Bergson on the Time of Memory

Keith Ansell-Pearson,
University of Warwick


Memory is central to our lives:  as we record its events we remember friends, family, and travels. In 1896, French philosopher Henri Bergson published a remarkable text on memory, titled Matter and Memory.  His approach to memory is highly innovative.  He was one of the first thinkers to show the importance of paying attention to different types of memory and he sought to provide a sustained demonstration of why memory cannot be regarded as merely a diluted or weakened form of perception.

Bergson insists that a special meaning be given to the word ‘memory’. For him memory involves the co-existence of past and present and also the anticipation of the future. We don’t just live in the isolated present. This goes against the prevailing conception which conceives memory as a faculty of repetition or reproduction, in which the past is repeated or reproduced in the present and is opposed to invention and creation. For Bergson, memory is linked to creative duration.  As Bergson notes, if matter does not remember the past since it repeats it constantly and is subject to a law of necessity, a being that evolves creates something new at every moment.

For Bergson it is necessary to dispel a number of illusions that shape and govern our thinking about memory, a key one being that memory only comes into existence once an actual perception has taken place.  This illusion is generated by the requirements of perception itself, which is always focused on the needs of a present.  While the mind or consciousness is attending to things it has no need of pure memory, that it holds to be useless.  Moreover, although each new perception requires the powers afforded by memory, a reanimated memory appears to us as the effect of perception.  This leads us to suppose that the difference between perception and memory is simply one of intensity or degree, in which the remembrance of a perception is held to be nothing other than the same perception in a weakened state. This results in the illegitimate inference that the remembrance of a perception cannot be created while the perception itself is being created or be developed at the same time.

It is by recognizing the virtual character of pure memory that we can perhaps better appreciate that the difference between perception and memory is one of kind and not merely degree.  Memory is made up of memory-images but the recollection of an image is not itself an image (it is closer to a concentrated act of intellectual effort).  Bergson insists that ‘To picture is not to remember‘ (Imaginer n’est pas se souvenir).  As a recollection becomes actual it comes to live in an image, ‘but the converse is not true, and the image, pure and simple, will not be referred to the past unless, indeed, it was in the past that I sought it…’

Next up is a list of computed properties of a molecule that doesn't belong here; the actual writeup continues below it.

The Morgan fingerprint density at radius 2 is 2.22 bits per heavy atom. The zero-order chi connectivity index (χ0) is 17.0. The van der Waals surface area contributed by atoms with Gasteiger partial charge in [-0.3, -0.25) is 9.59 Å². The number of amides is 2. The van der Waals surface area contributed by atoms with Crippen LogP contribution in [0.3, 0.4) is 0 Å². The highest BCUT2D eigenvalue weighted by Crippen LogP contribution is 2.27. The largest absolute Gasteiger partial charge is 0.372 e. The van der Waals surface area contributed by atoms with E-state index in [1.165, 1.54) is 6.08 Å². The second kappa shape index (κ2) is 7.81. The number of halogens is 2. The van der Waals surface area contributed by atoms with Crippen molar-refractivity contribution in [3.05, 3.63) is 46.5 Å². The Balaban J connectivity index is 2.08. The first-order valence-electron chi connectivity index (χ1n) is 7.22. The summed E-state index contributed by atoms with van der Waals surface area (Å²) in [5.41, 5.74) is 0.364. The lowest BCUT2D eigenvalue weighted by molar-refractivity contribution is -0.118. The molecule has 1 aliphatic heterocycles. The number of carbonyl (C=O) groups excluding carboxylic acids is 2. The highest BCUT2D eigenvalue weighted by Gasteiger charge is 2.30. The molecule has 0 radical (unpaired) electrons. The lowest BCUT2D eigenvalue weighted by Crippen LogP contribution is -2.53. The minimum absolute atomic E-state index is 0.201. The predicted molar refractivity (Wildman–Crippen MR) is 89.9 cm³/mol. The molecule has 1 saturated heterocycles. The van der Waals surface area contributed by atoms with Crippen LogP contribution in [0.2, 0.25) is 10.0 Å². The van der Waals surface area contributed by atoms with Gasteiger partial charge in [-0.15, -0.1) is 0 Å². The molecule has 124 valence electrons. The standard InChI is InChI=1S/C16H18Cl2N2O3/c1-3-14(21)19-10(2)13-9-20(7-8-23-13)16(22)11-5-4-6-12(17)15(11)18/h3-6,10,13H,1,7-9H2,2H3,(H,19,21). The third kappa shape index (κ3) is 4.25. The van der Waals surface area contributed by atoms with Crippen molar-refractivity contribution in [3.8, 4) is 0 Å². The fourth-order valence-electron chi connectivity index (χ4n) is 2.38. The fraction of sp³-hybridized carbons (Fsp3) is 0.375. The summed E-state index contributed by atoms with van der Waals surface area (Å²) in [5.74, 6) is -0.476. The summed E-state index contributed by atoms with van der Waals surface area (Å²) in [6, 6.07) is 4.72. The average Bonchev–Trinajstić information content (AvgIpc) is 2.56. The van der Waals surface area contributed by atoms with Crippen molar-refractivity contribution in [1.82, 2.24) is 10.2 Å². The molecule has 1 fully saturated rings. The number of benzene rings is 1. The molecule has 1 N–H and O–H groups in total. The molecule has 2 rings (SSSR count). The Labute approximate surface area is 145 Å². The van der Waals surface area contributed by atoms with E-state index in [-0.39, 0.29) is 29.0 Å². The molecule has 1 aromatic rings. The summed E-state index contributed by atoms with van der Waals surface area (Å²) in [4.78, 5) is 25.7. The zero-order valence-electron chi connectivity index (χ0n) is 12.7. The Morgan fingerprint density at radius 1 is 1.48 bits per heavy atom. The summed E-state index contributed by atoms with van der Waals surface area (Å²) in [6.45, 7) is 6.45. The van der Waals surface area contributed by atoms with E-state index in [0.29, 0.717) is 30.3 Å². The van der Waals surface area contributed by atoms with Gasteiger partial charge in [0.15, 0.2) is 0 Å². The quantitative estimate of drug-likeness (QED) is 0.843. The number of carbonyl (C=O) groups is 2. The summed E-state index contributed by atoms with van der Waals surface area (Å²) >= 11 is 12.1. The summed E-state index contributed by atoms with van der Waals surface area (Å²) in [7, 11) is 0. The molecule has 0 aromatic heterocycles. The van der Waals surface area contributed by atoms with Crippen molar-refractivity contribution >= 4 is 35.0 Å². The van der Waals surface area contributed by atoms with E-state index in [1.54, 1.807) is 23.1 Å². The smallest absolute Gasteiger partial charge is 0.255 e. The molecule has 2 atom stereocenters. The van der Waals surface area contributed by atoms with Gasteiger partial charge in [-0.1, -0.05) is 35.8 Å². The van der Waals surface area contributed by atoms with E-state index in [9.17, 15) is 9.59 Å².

Bergson’s claim is that at every moment of our lives we are presented with two aspects, even though the virtual aspect may be imperceptible owing to the very nature of the operations of perception. It is because the past does not simply follow the present but coexists with it that we can develop an explanation of paramnesia or the illusion of déjà-vu, in which there is a recollection of the present contemporaneous with the present itself.  The illusion is generated from thinking that we are actually undergoing an experience we have already lived through when in fact what is taking place is the perception of the duplication we do not normally perceive, namely, of time into the two aspects of actual and virtual.  There is a memory of the present in the actual moment itself.  I cannot actually predict what is going to happen but I feel as if I can:  what I foresee is that I am going to have known it – I experience a ‘recognition to come’. I gain insight into the formation of a memory of the present  (if we could stall the movement of time into the future, this experience would be much more common for us; we can note that current empirical research on the phenomenon of déjà-vu focuses on the regions of the brain involved in producing it and explains it in terms of gaps in our attentive system).

The illusion that memory comes after perception arises from the nature of practical consciousness, namely, the fact that it is only the forward-springing jet that interests it.  Memory becomes superfluous and without actual interest:   ‘In a general way, or by right, the past only reappears to consciousness in the measure in which it can aid us to understand the present and to foresee the future.  It is the forerunner of action’.  Because consciousness is bound up with an attentiveness to life, to action, it ‘only admits, legally’ those recollections which provide assistance to the present action. This explains Bergson’s interest in the anomalies (illegalities) of the life of ésprit, such as deliriums, dreams, hallucinations, etc., which, Bergson insists, are positive facts that consist in the presence, and not in the mere absence, of something:  ‘They seem to introduce into the mind certain new ways of feeling and thinking’.

Bergson’s text is significant for a number of reasons, including its attempts to demonstrate the reality of the past, to provide a genuinely dynamical model of memory’s operations, to show the virtual character of (pure) memory, and, finally, its advancement of the argument that memory is not simply the mechanical reproduction of the past but sense. Without memory life is, quite literally, devoid of meaning.  Matter and Memory is a text we are still catching up with.

Keith Ansell-Pearson – Bergson on the Time of Memory

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